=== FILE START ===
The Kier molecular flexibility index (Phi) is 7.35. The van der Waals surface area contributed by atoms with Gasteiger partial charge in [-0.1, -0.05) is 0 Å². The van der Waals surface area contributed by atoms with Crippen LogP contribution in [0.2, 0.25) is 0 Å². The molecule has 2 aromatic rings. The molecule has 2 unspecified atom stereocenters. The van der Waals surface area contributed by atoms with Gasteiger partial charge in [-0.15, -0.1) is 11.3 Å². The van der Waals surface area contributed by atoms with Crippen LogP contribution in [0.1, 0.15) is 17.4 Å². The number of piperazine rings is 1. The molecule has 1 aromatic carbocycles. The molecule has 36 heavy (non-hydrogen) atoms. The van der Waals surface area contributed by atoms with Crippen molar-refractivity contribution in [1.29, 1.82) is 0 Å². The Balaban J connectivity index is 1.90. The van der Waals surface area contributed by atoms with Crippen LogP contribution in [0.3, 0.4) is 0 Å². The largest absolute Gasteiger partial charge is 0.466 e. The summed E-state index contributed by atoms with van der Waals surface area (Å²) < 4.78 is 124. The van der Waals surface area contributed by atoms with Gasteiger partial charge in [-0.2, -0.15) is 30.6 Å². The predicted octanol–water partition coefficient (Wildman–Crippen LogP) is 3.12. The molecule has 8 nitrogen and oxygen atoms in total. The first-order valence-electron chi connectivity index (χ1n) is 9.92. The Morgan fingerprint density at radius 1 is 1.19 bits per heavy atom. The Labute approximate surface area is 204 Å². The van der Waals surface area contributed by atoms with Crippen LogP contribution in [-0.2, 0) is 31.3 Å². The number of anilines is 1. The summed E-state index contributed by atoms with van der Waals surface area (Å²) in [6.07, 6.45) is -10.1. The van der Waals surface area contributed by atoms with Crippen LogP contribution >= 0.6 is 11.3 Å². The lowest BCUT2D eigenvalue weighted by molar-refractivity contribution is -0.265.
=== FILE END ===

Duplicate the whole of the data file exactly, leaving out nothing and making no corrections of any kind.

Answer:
The Kier molecular flexibility index (Phi) is 7.35. The van der Waals surface area contributed by atoms with Gasteiger partial charge in [-0.1, -0.05) is 0 Å². The van der Waals surface area contributed by atoms with Crippen LogP contribution in [0.2, 0.25) is 0 Å². The molecule has 2 aromatic rings. The molecule has 2 unspecified atom stereocenters. The van der Waals surface area contributed by atoms with Gasteiger partial charge in [-0.15, -0.1) is 11.3 Å². The van der Waals surface area contributed by atoms with Crippen LogP contribution in [0.1, 0.15) is 17.4 Å². The number of piperazine rings is 1. The molecule has 1 aromatic carbocycles. The molecule has 36 heavy (non-hydrogen) atoms. The van der Waals surface area contributed by atoms with Crippen molar-refractivity contribution in [1.29, 1.82) is 0 Å². The Balaban J connectivity index is 1.90. The van der Waals surface area contributed by atoms with Crippen LogP contribution in [0.3, 0.4) is 0 Å². The largest absolute Gasteiger partial charge is 0.466 e. The summed E-state index contributed by atoms with van der Waals surface area (Å²) < 4.78 is 124. The van der Waals surface area contributed by atoms with Gasteiger partial charge in [-0.2, -0.15) is 30.6 Å². The predicted octanol–water partition coefficient (Wildman–Crippen LogP) is 3.12. The molecule has 8 nitrogen and oxygen atoms in total. The first-order valence-electron chi connectivity index (χ1n) is 9.92. The Morgan fingerprint density at radius 1 is 1.19 bits per heavy atom. The Labute approximate surface area is 204 Å². The van der Waals surface area contributed by atoms with Crippen LogP contribution in [-0.2, 0) is 31.3 Å². The number of anilines is 1. The summed E-state index contributed by atoms with van der Waals surface area (Å²) in [6.07, 6.45) is -10.1. The van der Waals surface area contributed by atoms with Crippen LogP contribution >= 0.6 is 11.3 Å². The lowest BCUT2D eigenvalue weighted by molar-refractivity contribution is -0.265.